There are two kinds of microfiber cloths readily available, each with their pros and cons:
Plastic Microfiber Cloths
Microfiber cloths made from a plastic-based polyester-nylon blend are durable, clean well using only water, and hold up to many washings.
Plus, since these cloths are not biodegradable or recyclable, they add to our planet’s toxic plastic waste problem.
Bamboo Microfiber Cloths
Microfiber cloths made from bamboo offer a natural alternative. Bamboo itself is a highly-sustainable plant. However, the process that turns the plant fibers into cleaning cloths uses harsh chemicals and is not good for the environment.
Bamboo microfiber cloths are not as durable as plastic-fiber cloths either. Plus they tend to need a cleaning agent (instead of just water) to work best. Finally, bamboo microfiber cloths shrink when washed so need to be replaced often.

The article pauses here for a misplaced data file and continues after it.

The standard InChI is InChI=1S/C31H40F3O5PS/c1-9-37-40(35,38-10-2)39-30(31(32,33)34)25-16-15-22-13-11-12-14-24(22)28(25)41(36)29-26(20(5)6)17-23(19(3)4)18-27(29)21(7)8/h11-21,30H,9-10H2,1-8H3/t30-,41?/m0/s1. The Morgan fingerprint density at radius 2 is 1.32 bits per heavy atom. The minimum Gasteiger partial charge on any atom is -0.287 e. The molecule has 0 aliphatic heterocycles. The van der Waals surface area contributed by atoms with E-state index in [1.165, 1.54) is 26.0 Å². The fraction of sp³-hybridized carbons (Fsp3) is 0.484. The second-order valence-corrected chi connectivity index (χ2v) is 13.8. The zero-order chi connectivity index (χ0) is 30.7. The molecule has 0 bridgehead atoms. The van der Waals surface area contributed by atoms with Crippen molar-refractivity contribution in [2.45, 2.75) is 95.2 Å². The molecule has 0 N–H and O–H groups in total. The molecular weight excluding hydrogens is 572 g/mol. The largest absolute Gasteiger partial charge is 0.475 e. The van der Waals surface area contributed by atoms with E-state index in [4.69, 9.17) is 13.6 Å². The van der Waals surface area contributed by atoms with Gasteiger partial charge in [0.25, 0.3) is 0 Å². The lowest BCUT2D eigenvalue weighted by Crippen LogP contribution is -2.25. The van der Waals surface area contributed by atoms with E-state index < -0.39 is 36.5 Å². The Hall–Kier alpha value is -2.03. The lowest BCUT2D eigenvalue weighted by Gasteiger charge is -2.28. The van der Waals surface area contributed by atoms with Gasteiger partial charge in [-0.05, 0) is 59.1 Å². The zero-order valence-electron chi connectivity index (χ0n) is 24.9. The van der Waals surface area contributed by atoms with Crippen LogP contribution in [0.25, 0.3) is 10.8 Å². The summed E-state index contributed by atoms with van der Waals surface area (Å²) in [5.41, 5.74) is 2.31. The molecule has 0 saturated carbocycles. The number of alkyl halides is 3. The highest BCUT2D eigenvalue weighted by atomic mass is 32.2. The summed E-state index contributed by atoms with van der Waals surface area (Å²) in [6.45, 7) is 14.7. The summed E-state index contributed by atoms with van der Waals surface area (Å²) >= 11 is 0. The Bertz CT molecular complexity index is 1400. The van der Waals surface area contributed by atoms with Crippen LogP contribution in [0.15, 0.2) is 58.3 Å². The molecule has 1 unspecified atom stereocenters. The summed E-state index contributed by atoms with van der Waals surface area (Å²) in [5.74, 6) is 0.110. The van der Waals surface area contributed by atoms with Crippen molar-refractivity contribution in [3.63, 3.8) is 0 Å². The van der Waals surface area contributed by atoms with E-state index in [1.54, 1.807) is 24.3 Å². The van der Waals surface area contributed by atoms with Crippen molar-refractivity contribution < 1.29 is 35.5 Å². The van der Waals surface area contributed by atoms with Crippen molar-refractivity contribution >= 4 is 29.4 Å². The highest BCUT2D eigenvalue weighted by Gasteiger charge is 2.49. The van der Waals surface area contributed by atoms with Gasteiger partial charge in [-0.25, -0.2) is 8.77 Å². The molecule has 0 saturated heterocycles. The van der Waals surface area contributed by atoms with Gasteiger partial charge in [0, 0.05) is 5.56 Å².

Still, bamboo microfiber cloths biodegrade naturally and do not add microplastic particles to the environment.
You’ll have to decide for yourself which microfiber cloth you consider the better option.
Scrubbing brushes aren’t just for toilet bowls. The right scrubbing brush can make it easier to clean dishes, cookware, bathroom tile, patio furniture, and much more. They come in a variety of shapes and sizes with bristles ranging from soft to firm, and all are relatively inexpensive.
With a spray bottle, you can mix and apply your natural cleaning solution with one container. Glass spray bottles are durable and eco-friendly. Plastic bottles are cheaper and easier to find. Either type will work just fine.
Three Non-Toxic Items For Cleaning Your Home Without Chemicals
Yes, it really is possible to clean your entire home using just three common household items. In fact, you may already have them on hand. They are:
- White Vinegar
- Baking Soda
- Liquid Castile Soap